illegal downloading

Illegal downloading [ POLL ]

What do you think about illegal downloads of music, movies and TV series?   With music services such as the iTunes store, Spotify and Pandora, the music business is starting to meet market need, but movies and TV are lagging behind.   Read more »

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$5,000 liability limit for file sharing in Canada

Canada’s a pretty fucked up country when it comes to some of its legislation, but they’ve got this one right.  In the face of movie and music rights holders claiming outrageous damages for illegal downloads, the Canadians have passed a law that limits  liability in non-commercial cases to a maximum of $5,000 for all infringement claims.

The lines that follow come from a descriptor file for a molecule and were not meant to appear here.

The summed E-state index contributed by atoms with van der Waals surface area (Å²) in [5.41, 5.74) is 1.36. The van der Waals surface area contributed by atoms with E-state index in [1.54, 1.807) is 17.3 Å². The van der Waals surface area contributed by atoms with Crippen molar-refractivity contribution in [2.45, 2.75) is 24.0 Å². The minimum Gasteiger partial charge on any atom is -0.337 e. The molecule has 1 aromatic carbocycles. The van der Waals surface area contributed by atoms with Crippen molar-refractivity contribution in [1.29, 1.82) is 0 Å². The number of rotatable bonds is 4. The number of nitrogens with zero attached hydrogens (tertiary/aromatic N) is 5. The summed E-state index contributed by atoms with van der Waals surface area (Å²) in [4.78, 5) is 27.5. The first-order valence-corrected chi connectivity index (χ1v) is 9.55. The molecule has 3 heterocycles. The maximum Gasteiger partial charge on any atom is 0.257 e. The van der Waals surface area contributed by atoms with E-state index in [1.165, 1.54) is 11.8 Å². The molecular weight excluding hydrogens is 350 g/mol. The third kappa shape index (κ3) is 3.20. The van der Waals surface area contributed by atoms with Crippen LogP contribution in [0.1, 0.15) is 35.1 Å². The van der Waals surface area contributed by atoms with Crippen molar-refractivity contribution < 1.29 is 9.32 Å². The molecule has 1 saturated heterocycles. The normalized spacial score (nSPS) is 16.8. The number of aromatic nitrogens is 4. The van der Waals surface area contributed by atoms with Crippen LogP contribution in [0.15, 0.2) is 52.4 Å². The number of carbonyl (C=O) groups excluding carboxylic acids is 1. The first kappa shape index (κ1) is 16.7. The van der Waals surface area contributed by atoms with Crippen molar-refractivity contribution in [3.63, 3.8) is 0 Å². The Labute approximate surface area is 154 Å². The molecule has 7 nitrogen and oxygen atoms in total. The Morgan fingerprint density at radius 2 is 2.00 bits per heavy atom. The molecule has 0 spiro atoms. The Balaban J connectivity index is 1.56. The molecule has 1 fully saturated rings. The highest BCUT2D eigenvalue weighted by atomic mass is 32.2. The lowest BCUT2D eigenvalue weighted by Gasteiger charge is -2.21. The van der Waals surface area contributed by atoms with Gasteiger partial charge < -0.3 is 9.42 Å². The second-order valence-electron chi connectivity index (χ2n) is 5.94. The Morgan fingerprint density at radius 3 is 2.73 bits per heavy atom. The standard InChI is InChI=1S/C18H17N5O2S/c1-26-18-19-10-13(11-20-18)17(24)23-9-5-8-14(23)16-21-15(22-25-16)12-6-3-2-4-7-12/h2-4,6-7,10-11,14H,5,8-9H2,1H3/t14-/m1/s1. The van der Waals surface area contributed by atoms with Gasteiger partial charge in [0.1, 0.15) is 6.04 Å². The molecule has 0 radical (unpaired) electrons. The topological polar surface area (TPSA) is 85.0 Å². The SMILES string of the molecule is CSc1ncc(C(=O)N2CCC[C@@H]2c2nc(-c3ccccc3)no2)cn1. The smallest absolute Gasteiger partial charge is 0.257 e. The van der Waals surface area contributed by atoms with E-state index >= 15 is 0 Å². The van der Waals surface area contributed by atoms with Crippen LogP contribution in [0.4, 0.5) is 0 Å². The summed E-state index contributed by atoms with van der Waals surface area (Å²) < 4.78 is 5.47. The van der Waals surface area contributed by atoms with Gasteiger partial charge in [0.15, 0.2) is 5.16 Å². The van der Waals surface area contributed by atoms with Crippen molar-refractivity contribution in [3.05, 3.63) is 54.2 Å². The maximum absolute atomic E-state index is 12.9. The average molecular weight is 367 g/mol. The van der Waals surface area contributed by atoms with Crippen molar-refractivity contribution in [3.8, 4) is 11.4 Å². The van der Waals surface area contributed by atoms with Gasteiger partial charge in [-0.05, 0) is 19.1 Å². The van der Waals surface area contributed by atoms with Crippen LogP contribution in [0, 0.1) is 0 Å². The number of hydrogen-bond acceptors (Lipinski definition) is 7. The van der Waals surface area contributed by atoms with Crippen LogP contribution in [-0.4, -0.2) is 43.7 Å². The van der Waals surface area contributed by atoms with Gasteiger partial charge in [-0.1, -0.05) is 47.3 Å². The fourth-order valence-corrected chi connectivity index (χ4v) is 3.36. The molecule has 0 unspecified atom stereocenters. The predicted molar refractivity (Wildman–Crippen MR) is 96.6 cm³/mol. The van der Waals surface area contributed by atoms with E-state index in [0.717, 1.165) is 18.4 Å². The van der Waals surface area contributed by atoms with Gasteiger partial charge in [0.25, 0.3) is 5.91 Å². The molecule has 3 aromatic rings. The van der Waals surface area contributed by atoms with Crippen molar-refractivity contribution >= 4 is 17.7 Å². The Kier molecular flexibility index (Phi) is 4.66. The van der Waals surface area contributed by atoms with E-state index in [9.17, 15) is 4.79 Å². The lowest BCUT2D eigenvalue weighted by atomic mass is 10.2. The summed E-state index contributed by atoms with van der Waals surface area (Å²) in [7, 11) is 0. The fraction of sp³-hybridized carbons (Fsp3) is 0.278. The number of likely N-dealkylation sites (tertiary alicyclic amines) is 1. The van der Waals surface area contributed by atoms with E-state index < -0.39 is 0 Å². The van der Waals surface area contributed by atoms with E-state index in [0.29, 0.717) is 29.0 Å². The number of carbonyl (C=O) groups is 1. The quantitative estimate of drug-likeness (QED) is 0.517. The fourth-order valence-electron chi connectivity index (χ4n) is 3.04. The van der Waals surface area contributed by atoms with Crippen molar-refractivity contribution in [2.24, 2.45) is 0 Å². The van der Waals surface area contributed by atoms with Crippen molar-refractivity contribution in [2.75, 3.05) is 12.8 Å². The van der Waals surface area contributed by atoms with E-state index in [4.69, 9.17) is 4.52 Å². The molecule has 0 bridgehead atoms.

And judges are even guided to favour the lower end of the punitive scale:

in the case of infringements for noncommercial purposes, the need for an award to be proportionate to the infringements, in consideration of the hardship the award may cause to the defendant, whether the infringement was for private purposes or not, and the impact of the infringements on the plaintiff.

This is a reasonable response to what has been taking place until now.  Here’s an extreme example from the USA:

 In 2009, Thomas-Rasset’s case was retried and again 12 jurors decide against her. This time, however, the jury awarded damages of $80,000 for each of the 24 songs she was accused of sharing for a total of $1.92 million.

Whenever the legal system allows legal remedies to be turned into a viable income stream, there is a need to balance it.

In New Zealand this never got out of hand in the first place.  The costs of scatter gun type litigation is simply prohibitive enough for rights holders’ “accuse everyone, demand megabucks, and see what sticks” strategy to never have been viable  here.  As a result, we’re yet to see someone before the Copyright Tribunal.